Is Your Company Underestimating the Dangers of Internal Threats?

When we think of threats to our company’s cybersecurity, the first thing that comes to mind is attacks from the outside. But this line of thinking sometimes leads us to forget another crucial feature of the threat landscape: internal threats. Only about half of companies are aware of the risk of falling victim to cyberattacks due to employee negligence or even “inside jobs”. According to estimates from Haystax, however, the costs of this type of threat could reach into the millions.

Internal Threats

What dangers can arise from this kind of threat? Internal threats can usually be boiled down to negligence or malicious intent. The first case is usually more common than the second. It often occurs because of a deficiency in the organization and security plans of the company itself, which allows users or employees to open a security gap without even knowing it. For example, an e-mail with a concealed file carrying malware could be the trigger for an infection on the network and a potential danger to business cybersecurity. This has been seen in hotels, various companies, industry, and even the latest ransomware attacks that have caused millions of losses. And the beginning of the problem appears many times within the company itself.

The second case is one of the most feared, and for good reason. But it also goes underappreciated, as many companies seem to think “it can never happen to me”. It can happen, however, and it happens all the time. To give one example, Verelox, a Netherlands-based hosting service provider, suffered the loss of client data when an ex-administrator wiped their servers, causing a major setback to the company and compromising clients’ trust.

In both cases, the main players jeopardizing cybersecurity are privileged users and administrators, according to surveys, followed by consultants and temp workers. But, fortunately, both cases are easy to solve with better organization and the right tools. Tools such as Panda Adaptive Defense prevent attacks at the endpoint, the most common launching point for internal attacks, to protect the computer from any malicious process in an effective and immediate way.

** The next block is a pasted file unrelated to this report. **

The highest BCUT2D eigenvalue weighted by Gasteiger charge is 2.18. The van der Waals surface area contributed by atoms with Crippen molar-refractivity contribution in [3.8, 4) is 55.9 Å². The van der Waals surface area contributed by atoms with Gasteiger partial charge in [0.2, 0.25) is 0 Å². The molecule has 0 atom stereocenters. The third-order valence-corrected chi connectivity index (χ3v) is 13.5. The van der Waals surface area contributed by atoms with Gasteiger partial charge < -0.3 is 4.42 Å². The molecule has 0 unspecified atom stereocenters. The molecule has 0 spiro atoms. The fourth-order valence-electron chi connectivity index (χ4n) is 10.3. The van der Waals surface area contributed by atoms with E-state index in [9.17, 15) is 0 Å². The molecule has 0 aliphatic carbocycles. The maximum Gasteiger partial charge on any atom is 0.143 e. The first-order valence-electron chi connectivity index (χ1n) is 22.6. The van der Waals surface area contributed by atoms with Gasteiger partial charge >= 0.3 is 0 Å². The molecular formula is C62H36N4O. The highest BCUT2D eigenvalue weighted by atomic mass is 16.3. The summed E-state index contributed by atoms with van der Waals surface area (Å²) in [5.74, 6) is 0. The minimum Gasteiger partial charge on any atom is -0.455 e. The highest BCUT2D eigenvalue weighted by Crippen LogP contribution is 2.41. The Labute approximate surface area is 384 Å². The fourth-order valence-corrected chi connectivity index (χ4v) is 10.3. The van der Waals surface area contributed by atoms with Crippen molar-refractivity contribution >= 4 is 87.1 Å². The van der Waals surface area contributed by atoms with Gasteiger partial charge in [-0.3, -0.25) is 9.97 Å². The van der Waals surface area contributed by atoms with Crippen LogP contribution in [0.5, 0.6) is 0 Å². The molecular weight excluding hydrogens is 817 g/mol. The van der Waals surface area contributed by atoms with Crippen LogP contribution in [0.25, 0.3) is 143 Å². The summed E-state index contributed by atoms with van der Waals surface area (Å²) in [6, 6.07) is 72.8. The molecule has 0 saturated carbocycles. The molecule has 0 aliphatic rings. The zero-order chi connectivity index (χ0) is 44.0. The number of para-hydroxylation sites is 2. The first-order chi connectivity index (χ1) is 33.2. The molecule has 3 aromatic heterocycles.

Monetizing the attack

Customer data is among the most vulnerable to an internal attack, and are one of the main targets as it can later be sold for a profit. Financial data or intellectual property are also subject to such attacks, albeit to a lesser extent. Most internal cybersecurity issues stem from the monetization of data, rather than fraud or sabotage. Industrial espionage, in fact, is relegated to a lower rung in surveys dealing with the level of concern regarding internal threats. This is due to a decrease in levels of data protection, coupled with the ease of selling customer data for commercial use.

Prevention is possible

Some of the most serious predictions of the survey warn of the impact it could have on government agencies. The main difficulty lies in the fact that the threat originates from the inside, since in most cases the culprits are users with authorized credentials and a high level of clearance. The problems of corporate cybersecurity also tend to accumulate as more and more data is generated. This data sometimes escapes the iron grip of a security system with the help of an insider.

Observing and monitoring employee behavior within the network, checking server logs for suspicious activity, and leveraging specific data to perform scans to predict a potential internal threat can save a company from overwhelming losses. Solutions like Panda Adaptive Defense 360 ​​and others combine state-of-the-art protection (NG EPP) and detection and remediation (EDR) technologies, with the ability to classify 100% of running processes. These capacities translate into data that is more secure from threats both internal and external.

 

via: pandasecurity


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